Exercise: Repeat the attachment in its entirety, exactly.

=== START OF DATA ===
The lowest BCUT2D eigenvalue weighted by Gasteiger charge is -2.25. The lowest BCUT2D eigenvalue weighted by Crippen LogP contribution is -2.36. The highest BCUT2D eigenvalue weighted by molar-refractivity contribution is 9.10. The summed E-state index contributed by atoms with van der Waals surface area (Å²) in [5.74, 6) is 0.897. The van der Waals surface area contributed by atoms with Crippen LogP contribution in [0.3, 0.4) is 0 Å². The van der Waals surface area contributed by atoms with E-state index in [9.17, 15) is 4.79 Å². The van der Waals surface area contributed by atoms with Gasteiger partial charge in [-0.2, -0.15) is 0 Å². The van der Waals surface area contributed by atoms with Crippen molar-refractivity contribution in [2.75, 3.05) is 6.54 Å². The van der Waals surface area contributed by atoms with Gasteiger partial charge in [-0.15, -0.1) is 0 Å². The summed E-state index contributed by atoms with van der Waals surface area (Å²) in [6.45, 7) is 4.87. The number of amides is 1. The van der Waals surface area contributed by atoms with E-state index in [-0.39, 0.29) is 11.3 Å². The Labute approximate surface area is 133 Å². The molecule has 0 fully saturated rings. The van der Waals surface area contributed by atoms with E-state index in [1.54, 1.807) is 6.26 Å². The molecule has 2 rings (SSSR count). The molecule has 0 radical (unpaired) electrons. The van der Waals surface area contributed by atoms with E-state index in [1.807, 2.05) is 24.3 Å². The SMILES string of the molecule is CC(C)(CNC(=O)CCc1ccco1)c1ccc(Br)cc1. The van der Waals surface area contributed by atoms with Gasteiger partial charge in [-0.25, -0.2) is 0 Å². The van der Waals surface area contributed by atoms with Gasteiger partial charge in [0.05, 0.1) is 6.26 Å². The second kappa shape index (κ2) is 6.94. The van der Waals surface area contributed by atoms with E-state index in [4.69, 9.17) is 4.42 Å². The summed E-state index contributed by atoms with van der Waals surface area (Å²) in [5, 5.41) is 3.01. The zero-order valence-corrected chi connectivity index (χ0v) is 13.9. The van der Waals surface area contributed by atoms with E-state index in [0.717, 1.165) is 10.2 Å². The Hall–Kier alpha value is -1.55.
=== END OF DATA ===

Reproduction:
The lowest BCUT2D eigenvalue weighted by Gasteiger charge is -2.25. The lowest BCUT2D eigenvalue weighted by Crippen LogP contribution is -2.36. The highest BCUT2D eigenvalue weighted by molar-refractivity contribution is 9.10. The summed E-state index contributed by atoms with van der Waals surface area (Å²) in [5.74, 6) is 0.897. The van der Waals surface area contributed by atoms with Crippen LogP contribution in [0.3, 0.4) is 0 Å². The van der Waals surface area contributed by atoms with E-state index in [9.17, 15) is 4.79 Å². The van der Waals surface area contributed by atoms with Gasteiger partial charge in [-0.2, -0.15) is 0 Å². The van der Waals surface area contributed by atoms with Crippen molar-refractivity contribution in [2.75, 3.05) is 6.54 Å². The van der Waals surface area contributed by atoms with Gasteiger partial charge in [-0.15, -0.1) is 0 Å². The summed E-state index contributed by atoms with van der Waals surface area (Å²) in [6.45, 7) is 4.87. The number of amides is 1. The van der Waals surface area contributed by atoms with E-state index in [-0.39, 0.29) is 11.3 Å². The Labute approximate surface area is 133 Å². The molecule has 0 fully saturated rings. The van der Waals surface area contributed by atoms with E-state index in [1.54, 1.807) is 6.26 Å². The molecule has 2 rings (SSSR count). The molecule has 0 radical (unpaired) electrons. The van der Waals surface area contributed by atoms with E-state index in [1.807, 2.05) is 24.3 Å². The SMILES string of the molecule is CC(C)(CNC(=O)CCc1ccco1)c1ccc(Br)cc1. The van der Waals surface area contributed by atoms with Gasteiger partial charge in [-0.25, -0.2) is 0 Å². The van der Waals surface area contributed by atoms with Gasteiger partial charge in [0.05, 0.1) is 6.26 Å². The second kappa shape index (κ2) is 6.94. The van der Waals surface area contributed by atoms with E-state index in [4.69, 9.17) is 4.42 Å². The summed E-state index contributed by atoms with van der Waals surface area (Å²) in [5, 5.41) is 3.01. The zero-order valence-corrected chi connectivity index (χ0v) is 13.9. The van der Waals surface area contributed by atoms with E-state index in [0.717, 1.165) is 10.2 Å². The Hall–Kier alpha value is -1.55.